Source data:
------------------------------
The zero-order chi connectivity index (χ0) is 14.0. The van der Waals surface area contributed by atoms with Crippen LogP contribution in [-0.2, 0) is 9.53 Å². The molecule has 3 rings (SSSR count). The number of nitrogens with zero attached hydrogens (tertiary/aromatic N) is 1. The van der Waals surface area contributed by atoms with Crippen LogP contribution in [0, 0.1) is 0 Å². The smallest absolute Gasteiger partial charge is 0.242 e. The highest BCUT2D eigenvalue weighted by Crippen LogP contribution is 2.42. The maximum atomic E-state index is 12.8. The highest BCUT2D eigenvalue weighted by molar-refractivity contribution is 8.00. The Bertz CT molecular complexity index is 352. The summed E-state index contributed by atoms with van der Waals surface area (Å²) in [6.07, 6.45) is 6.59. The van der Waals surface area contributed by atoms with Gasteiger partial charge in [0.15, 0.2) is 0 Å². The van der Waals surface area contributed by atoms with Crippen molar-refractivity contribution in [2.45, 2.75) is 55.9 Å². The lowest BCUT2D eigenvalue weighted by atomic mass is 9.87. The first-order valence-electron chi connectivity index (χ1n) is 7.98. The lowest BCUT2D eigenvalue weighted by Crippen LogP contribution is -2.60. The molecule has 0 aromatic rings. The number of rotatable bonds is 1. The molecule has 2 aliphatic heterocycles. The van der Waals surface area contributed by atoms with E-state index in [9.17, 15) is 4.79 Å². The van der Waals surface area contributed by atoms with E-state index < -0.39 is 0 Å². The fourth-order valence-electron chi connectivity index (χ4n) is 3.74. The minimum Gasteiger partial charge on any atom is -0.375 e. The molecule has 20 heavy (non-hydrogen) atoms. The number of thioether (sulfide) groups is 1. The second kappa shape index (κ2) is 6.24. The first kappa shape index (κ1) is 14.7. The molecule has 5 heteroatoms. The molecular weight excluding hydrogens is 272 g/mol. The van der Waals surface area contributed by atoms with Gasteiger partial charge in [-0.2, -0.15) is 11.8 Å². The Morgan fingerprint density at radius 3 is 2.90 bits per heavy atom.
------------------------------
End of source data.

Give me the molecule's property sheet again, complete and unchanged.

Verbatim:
The zero-order chi connectivity index (χ0) is 14.0. The van der Waals surface area contributed by atoms with Crippen LogP contribution in [-0.2, 0) is 9.53 Å². The molecule has 3 rings (SSSR count). The number of nitrogens with zero attached hydrogens (tertiary/aromatic N) is 1. The van der Waals surface area contributed by atoms with Crippen LogP contribution in [0, 0.1) is 0 Å². The smallest absolute Gasteiger partial charge is 0.242 e. The highest BCUT2D eigenvalue weighted by Crippen LogP contribution is 2.42. The maximum atomic E-state index is 12.8. The highest BCUT2D eigenvalue weighted by molar-refractivity contribution is 8.00. The Bertz CT molecular complexity index is 352. The summed E-state index contributed by atoms with van der Waals surface area (Å²) in [6.07, 6.45) is 6.59. The van der Waals surface area contributed by atoms with Gasteiger partial charge in [0.15, 0.2) is 0 Å². The van der Waals surface area contributed by atoms with Crippen molar-refractivity contribution in [2.45, 2.75) is 55.9 Å². The lowest BCUT2D eigenvalue weighted by atomic mass is 9.87. The first-order valence-electron chi connectivity index (χ1n) is 7.98. The lowest BCUT2D eigenvalue weighted by Crippen LogP contribution is -2.60. The molecule has 0 aromatic rings. The number of rotatable bonds is 1. The molecule has 2 aliphatic heterocycles. The van der Waals surface area contributed by atoms with E-state index in [9.17, 15) is 4.79 Å². The van der Waals surface area contributed by atoms with E-state index < -0.39 is 0 Å². The fourth-order valence-electron chi connectivity index (χ4n) is 3.74. The minimum Gasteiger partial charge on any atom is -0.375 e. The molecule has 20 heavy (non-hydrogen) atoms. The number of thioether (sulfide) groups is 1. The second kappa shape index (κ2) is 6.24. The first kappa shape index (κ1) is 14.7. The molecule has 5 heteroatoms. The molecular weight excluding hydrogens is 272 g/mol. The van der Waals surface area contributed by atoms with Gasteiger partial charge in [-0.2, -0.15) is 11.8 Å². The Morgan fingerprint density at radius 3 is 2.90 bits per heavy atom.